SINGAPORE - In a first, a Singaporean man has won a court injunction to stop any potential sale and ownership transfer of a non-fungible token (NFT) that was previously owned by him.
The injunction, issued by the Singapore High Court on Friday (May 13), is also said to be the first in Asia - as well as globally for a purely commercial dispute - to protect an NFT.
NFTs are tokens that exist on decentralised digital ledgers called blockchains. They can be used to represent underlying assets, which can be digital or physical, such as artwork, videos and music.
According to court documents provided to The Straits Times, the High Court's injunction protects a unique Bored Ape Yacht Club (BAYC) NFT, which a Singaporean man is seeking to repossess from an online persona named "chefpierre".
BAYC is a limited collection of NFTs, each featuring an ape with distinctive attributes such as facial expressions, clothing and accessories.
They are seen as a highly coveted status symbol, with some reportedly being owned by celebrities such as American talkshow host Jimmy Fallon and singer Justin Bieber.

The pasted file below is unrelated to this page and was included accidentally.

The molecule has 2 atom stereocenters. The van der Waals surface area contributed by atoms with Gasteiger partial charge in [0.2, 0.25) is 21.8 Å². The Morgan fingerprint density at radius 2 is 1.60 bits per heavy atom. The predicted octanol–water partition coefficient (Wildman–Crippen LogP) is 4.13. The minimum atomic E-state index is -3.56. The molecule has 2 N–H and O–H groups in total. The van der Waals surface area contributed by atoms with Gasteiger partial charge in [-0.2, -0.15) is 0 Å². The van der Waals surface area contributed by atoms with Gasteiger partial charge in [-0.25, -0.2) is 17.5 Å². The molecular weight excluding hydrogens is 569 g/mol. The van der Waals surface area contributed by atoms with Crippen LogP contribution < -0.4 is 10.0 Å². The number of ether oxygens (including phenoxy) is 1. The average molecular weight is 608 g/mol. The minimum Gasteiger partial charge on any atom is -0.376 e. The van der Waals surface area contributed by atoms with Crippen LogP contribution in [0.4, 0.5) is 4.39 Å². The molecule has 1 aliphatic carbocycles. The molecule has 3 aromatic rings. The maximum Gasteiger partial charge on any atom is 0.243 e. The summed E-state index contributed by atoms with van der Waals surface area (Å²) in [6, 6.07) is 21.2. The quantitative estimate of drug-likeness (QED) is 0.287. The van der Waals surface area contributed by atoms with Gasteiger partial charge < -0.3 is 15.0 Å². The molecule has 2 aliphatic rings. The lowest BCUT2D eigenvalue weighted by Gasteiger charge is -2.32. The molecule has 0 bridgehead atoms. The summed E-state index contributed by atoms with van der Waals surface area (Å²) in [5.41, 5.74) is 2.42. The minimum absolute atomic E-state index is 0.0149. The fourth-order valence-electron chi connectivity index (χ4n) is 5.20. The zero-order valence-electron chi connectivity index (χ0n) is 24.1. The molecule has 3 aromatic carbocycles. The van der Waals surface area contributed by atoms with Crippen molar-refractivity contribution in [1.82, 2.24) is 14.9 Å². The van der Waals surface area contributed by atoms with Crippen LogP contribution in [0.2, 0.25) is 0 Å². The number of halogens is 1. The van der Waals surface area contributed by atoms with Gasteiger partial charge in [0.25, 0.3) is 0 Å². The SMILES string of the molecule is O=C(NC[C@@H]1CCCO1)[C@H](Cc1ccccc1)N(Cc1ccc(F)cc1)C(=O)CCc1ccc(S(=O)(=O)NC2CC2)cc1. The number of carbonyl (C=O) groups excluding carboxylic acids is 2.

Pop star Madonna was reported to have bought one of the NFTs last month for 180 Ether, a cryptocurrency worth US$560,000 (S$778,000) at the time.
The man's identity is redacted in the court documents, but a search on the Singapore Courts website by ST shows his name to be Janesh Rajkumar. The identity of "chefpierre" is stated to be unknown in both the court documents and the website.
Mr Janesh is seeking to repossess the NFT known as BAYC No. 2162, which he had used as a collateral for a loan from "chefpierre". He is claiming, among other things, that he is the rightful owner of the NFT and that "chefpierre" had taken it wrongfully from him.
In his statement of claim, Mr Janesh said he had previously bought the NFT with the intention of keeping the token for himself.
He also said it is a particularly rare piece even among BAYC NFTs due to its attributes, including its potential to create a new NFT of another exclusive series.
Due to BAYC No. 2162's rarity and high monetary value, Mr Janesh would often use it as...